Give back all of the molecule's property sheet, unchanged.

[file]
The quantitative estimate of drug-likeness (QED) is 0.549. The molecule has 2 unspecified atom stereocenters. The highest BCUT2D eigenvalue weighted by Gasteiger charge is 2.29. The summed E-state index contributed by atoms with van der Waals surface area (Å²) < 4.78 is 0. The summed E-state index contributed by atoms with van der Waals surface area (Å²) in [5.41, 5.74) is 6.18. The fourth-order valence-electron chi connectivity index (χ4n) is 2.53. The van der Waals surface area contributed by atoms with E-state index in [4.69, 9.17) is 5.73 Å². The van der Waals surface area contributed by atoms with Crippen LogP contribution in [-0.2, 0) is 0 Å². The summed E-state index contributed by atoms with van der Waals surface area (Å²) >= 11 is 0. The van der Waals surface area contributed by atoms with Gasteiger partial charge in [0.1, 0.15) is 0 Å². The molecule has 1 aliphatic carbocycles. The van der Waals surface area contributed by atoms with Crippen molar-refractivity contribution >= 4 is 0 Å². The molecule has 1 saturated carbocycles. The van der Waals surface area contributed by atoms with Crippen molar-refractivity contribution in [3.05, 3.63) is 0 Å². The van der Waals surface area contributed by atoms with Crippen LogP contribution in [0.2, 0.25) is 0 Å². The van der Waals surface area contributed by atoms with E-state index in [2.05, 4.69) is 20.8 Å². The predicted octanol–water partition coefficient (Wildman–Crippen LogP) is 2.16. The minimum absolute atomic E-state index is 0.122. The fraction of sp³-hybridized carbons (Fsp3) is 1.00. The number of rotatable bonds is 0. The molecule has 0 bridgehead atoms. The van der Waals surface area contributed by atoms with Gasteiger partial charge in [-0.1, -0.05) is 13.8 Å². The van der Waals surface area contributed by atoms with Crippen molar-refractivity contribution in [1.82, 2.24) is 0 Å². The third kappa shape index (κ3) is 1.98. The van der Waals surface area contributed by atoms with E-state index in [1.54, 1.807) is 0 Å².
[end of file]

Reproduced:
The quantitative estimate of drug-likeness (QED) is 0.549. The molecule has 2 unspecified atom stereocenters. The highest BCUT2D eigenvalue weighted by Gasteiger charge is 2.29. The summed E-state index contributed by atoms with van der Waals surface area (Å²) < 4.78 is 0. The summed E-state index contributed by atoms with van der Waals surface area (Å²) in [5.41, 5.74) is 6.18. The fourth-order valence-electron chi connectivity index (χ4n) is 2.53. The van der Waals surface area contributed by atoms with E-state index in [4.69, 9.17) is 5.73 Å². The van der Waals surface area contributed by atoms with Crippen LogP contribution in [-0.2, 0) is 0 Å². The summed E-state index contributed by atoms with van der Waals surface area (Å²) >= 11 is 0. The van der Waals surface area contributed by atoms with Gasteiger partial charge in [0.1, 0.15) is 0 Å². The molecule has 1 aliphatic carbocycles. The van der Waals surface area contributed by atoms with Crippen molar-refractivity contribution >= 4 is 0 Å². The molecule has 1 saturated carbocycles. The van der Waals surface area contributed by atoms with Crippen molar-refractivity contribution in [3.05, 3.63) is 0 Å². The van der Waals surface area contributed by atoms with Crippen LogP contribution in [0.2, 0.25) is 0 Å². The van der Waals surface area contributed by atoms with E-state index in [2.05, 4.69) is 20.8 Å². The predicted octanol–water partition coefficient (Wildman–Crippen LogP) is 2.16. The minimum absolute atomic E-state index is 0.122. The fraction of sp³-hybridized carbons (Fsp3) is 1.00. The number of rotatable bonds is 0. The molecule has 0 bridgehead atoms. The van der Waals surface area contributed by atoms with Gasteiger partial charge in [-0.1, -0.05) is 13.8 Å². The van der Waals surface area contributed by atoms with Crippen molar-refractivity contribution in [1.82, 2.24) is 0 Å². The third kappa shape index (κ3) is 1.98. The van der Waals surface area contributed by atoms with E-state index in [1.54, 1.807) is 0 Å².